I have this small wall that has surface imperfections (not holes).
Heard about something called "skim coating" where you mix water with
drywall compound and apply it to the wall.
1) How thin should I make the compound before applying it ? Is it
just water + compound?
2) Can I use a heavy-duty textured roller brush (loops) to apply this
compound ? I have this one from Lowe's already:
(sorry if the link doesn't come out). I am ok with a "textured"
effect - at least it will be consistent.
I've also seen something called "texture paint" which you apply over
the drywall to also mask surface imperfections - is this a better or
worse alternative to skim coating with joint compound?
You didn't really go into detail as to what the surface imperfections are,
so I can't say if a roller brush would help. But a skim coating is really
just a thin joint compound intended to smooth out shallow depressions, dark
patches on the drywall (hides them from showing through the paint) and such.
Personally unless there was a ton of them, I'd spackle them. They make a
tube version of spackle that you apply with a foam applicator tip - it does
a pretty good job really. Painter's spackle is what I think they call it.
I have some imperfections on my walls, most of it is air pockets that have
ruptured in the original joint compound. Sloppy work in my opinion, but its
not like I can do better.
Skim coating is the hardest drywall job there is and requires
considerable skill. It consists of applying a thin, uniform coat of
mud over the entire wall. Usually, only the seams and nail/screw
holes are done. The idea is to make it all perfectly smooth, as close
to plaster as possible.
If all you have are some areas with imperfections, I would focus on
fixing those with joint compound. The texture paint is another
option, but that isn't as easy as it sounds either and you have to be
willing to live with a wall with the textured look. I'd go with a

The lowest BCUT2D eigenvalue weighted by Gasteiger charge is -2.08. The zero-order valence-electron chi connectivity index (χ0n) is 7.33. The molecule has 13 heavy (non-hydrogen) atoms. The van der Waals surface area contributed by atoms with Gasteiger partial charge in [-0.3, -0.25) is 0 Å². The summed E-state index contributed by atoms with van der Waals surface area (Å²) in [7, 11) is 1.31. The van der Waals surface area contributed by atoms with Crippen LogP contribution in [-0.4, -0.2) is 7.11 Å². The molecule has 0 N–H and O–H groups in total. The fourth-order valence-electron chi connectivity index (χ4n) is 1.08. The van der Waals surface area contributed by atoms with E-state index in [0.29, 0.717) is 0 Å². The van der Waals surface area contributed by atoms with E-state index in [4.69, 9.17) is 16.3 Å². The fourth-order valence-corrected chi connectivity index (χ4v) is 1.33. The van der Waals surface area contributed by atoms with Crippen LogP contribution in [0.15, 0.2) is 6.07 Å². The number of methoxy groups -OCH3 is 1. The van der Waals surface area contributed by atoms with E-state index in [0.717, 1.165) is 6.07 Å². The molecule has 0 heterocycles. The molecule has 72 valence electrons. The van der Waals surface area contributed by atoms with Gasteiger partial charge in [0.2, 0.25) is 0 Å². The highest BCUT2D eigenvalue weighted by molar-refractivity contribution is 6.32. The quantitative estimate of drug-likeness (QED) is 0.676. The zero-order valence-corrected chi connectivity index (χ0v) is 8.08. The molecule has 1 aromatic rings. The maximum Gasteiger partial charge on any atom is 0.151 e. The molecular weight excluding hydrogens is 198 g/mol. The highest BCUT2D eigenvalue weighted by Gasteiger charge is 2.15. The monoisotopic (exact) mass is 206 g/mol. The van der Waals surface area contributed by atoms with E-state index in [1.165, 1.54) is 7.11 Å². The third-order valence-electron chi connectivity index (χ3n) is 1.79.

texture type wallpaper/covering before I resorted to texture paint.
Scratches, very small dings, small scrapes from removing old wallpaper
glue - all less than 1mm in depth. Many people would probably just
prime and paint over it - but these surface imperfections really annoy
I originally thought using compound full-strength with a mud knife was
probably a bit excessive for the job, considering I don't have any
joint problems or holes or anything that would really require doing
I remember someone had mentioned he mixed water + joint compound
(thinning it considerably), thought it was called "skim coating" and
somehow lightly (roller? knife? sponge?) applied it to his walls,
covering almost all surface imperfections - like a brand spankin' new
Jesh,stop making such a project out of this. Get a gallon bucket of joint
compound and touch up the bad spots a couple of times then sand it with 180
grit sand paper. Yes us "pros" add a little water to our "mud" and mix it
with a half inch drill and paddle to loosen it up and get the air bubbles
out but for what you are doing it is not needed. The reason some thin it
"considerably" is because of DEAD ARM...."labor free" as I've heard it
called. I find I make more of a mess and it's a PITA to keep on your
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